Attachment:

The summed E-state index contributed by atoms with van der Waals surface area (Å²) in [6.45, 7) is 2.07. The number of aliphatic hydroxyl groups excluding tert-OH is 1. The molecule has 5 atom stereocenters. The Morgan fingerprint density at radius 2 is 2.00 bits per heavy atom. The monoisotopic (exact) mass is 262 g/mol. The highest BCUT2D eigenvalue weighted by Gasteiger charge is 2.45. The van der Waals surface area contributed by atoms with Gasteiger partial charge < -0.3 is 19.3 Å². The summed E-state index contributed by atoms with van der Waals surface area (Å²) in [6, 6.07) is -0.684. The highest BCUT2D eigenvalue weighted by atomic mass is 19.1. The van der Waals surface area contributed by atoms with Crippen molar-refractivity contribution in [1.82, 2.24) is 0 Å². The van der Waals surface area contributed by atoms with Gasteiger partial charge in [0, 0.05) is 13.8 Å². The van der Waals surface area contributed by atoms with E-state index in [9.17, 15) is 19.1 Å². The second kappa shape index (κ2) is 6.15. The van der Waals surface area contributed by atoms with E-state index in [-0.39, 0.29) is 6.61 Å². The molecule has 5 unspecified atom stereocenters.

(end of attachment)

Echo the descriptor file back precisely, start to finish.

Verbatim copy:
The summed E-state index contributed by atoms with van der Waals surface area (Å²) in [6.45, 7) is 2.07. The number of aliphatic hydroxyl groups excluding tert-OH is 1. The molecule has 5 atom stereocenters. The Morgan fingerprint density at radius 2 is 2.00 bits per heavy atom. The monoisotopic (exact) mass is 262 g/mol. The highest BCUT2D eigenvalue weighted by Gasteiger charge is 2.45. The van der Waals surface area contributed by atoms with Gasteiger partial charge < -0.3 is 19.3 Å². The summed E-state index contributed by atoms with van der Waals surface area (Å²) in [6, 6.07) is -0.684. The highest BCUT2D eigenvalue weighted by atomic mass is 19.1. The van der Waals surface area contributed by atoms with Crippen molar-refractivity contribution in [1.82, 2.24) is 0 Å². The van der Waals surface area contributed by atoms with Gasteiger partial charge in [0, 0.05) is 13.8 Å². The van der Waals surface area contributed by atoms with E-state index in [9.17, 15) is 19.1 Å². The second kappa shape index (κ2) is 6.15. The van der Waals surface area contributed by atoms with E-state index in [-0.39, 0.29) is 6.61 Å². The molecule has 5 unspecified atom stereocenters.